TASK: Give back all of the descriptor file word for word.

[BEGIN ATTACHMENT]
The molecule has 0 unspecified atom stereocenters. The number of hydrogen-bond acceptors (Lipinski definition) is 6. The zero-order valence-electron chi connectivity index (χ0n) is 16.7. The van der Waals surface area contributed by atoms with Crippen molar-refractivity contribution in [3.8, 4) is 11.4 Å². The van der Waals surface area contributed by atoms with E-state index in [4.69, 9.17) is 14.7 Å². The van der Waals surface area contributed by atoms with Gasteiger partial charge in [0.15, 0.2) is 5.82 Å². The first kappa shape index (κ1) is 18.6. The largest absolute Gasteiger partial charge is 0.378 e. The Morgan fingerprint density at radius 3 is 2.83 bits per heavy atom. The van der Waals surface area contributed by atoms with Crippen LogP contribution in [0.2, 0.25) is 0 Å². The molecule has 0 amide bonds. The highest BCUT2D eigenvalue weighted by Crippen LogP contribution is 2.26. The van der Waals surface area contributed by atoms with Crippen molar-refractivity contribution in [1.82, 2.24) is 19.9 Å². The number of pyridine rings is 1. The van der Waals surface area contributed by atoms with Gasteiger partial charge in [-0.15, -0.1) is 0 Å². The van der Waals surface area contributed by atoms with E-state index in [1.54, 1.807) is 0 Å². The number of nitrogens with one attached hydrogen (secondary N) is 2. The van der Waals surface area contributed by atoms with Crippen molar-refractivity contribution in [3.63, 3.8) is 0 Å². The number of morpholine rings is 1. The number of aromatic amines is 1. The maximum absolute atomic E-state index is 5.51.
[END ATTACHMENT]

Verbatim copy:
The molecule has 0 unspecified atom stereocenters. The number of hydrogen-bond acceptors (Lipinski definition) is 6. The zero-order valence-electron chi connectivity index (χ0n) is 16.7. The van der Waals surface area contributed by atoms with Crippen molar-refractivity contribution in [3.8, 4) is 11.4 Å². The van der Waals surface area contributed by atoms with E-state index in [4.69, 9.17) is 14.7 Å². The van der Waals surface area contributed by atoms with Gasteiger partial charge in [0.15, 0.2) is 5.82 Å². The first kappa shape index (κ1) is 18.6. The largest absolute Gasteiger partial charge is 0.378 e. The Morgan fingerprint density at radius 3 is 2.83 bits per heavy atom. The van der Waals surface area contributed by atoms with Crippen LogP contribution in [0.2, 0.25) is 0 Å². The molecule has 0 amide bonds. The highest BCUT2D eigenvalue weighted by Crippen LogP contribution is 2.26. The van der Waals surface area contributed by atoms with Crippen molar-refractivity contribution in [1.82, 2.24) is 19.9 Å². The number of pyridine rings is 1. The van der Waals surface area contributed by atoms with Gasteiger partial charge in [-0.15, -0.1) is 0 Å². The van der Waals surface area contributed by atoms with E-state index in [1.54, 1.807) is 0 Å². The number of nitrogens with one attached hydrogen (secondary N) is 2. The van der Waals surface area contributed by atoms with Crippen molar-refractivity contribution in [3.63, 3.8) is 0 Å². The number of morpholine rings is 1. The number of aromatic amines is 1. The maximum absolute atomic E-state index is 5.51.